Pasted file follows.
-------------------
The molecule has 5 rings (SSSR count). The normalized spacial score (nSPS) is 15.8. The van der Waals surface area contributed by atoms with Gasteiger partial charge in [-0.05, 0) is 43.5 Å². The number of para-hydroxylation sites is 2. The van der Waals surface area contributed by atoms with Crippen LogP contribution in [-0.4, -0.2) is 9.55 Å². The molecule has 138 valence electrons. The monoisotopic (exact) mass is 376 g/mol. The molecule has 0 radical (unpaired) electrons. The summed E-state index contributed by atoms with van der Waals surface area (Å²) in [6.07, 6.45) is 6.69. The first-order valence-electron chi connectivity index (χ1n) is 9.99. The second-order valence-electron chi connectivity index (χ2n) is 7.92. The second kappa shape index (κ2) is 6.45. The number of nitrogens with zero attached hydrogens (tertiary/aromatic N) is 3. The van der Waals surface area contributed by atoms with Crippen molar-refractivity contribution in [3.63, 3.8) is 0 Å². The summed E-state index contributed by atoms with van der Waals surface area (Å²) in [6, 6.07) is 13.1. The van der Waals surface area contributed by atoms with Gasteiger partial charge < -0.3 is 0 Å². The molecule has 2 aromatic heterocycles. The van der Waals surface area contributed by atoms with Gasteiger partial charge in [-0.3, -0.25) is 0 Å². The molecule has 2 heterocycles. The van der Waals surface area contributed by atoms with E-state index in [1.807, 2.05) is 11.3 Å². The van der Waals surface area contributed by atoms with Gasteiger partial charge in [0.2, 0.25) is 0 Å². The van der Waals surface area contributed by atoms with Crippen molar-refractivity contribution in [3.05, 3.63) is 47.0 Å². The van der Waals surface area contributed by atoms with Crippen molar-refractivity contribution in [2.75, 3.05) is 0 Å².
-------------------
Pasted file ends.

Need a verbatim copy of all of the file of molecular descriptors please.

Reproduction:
The molecule has 5 rings (SSSR count). The normalized spacial score (nSPS) is 15.8. The van der Waals surface area contributed by atoms with Gasteiger partial charge in [-0.05, 0) is 43.5 Å². The number of para-hydroxylation sites is 2. The van der Waals surface area contributed by atoms with Crippen LogP contribution in [-0.4, -0.2) is 9.55 Å². The molecule has 138 valence electrons. The monoisotopic (exact) mass is 376 g/mol. The molecule has 0 radical (unpaired) electrons. The summed E-state index contributed by atoms with van der Waals surface area (Å²) in [6.07, 6.45) is 6.69. The first-order valence-electron chi connectivity index (χ1n) is 9.99. The second-order valence-electron chi connectivity index (χ2n) is 7.92. The second kappa shape index (κ2) is 6.45. The number of nitrogens with zero attached hydrogens (tertiary/aromatic N) is 3. The van der Waals surface area contributed by atoms with Crippen molar-refractivity contribution in [3.63, 3.8) is 0 Å². The summed E-state index contributed by atoms with van der Waals surface area (Å²) in [6, 6.07) is 13.1. The van der Waals surface area contributed by atoms with Gasteiger partial charge < -0.3 is 0 Å². The molecule has 2 aromatic heterocycles. The van der Waals surface area contributed by atoms with Gasteiger partial charge in [-0.3, -0.25) is 0 Å². The molecule has 2 heterocycles. The van der Waals surface area contributed by atoms with E-state index in [1.807, 2.05) is 11.3 Å². The van der Waals surface area contributed by atoms with Gasteiger partial charge in [0.2, 0.25) is 0 Å². The van der Waals surface area contributed by atoms with Crippen molar-refractivity contribution in [3.05, 3.63) is 47.0 Å². The van der Waals surface area contributed by atoms with Crippen molar-refractivity contribution in [2.75, 3.05) is 0 Å².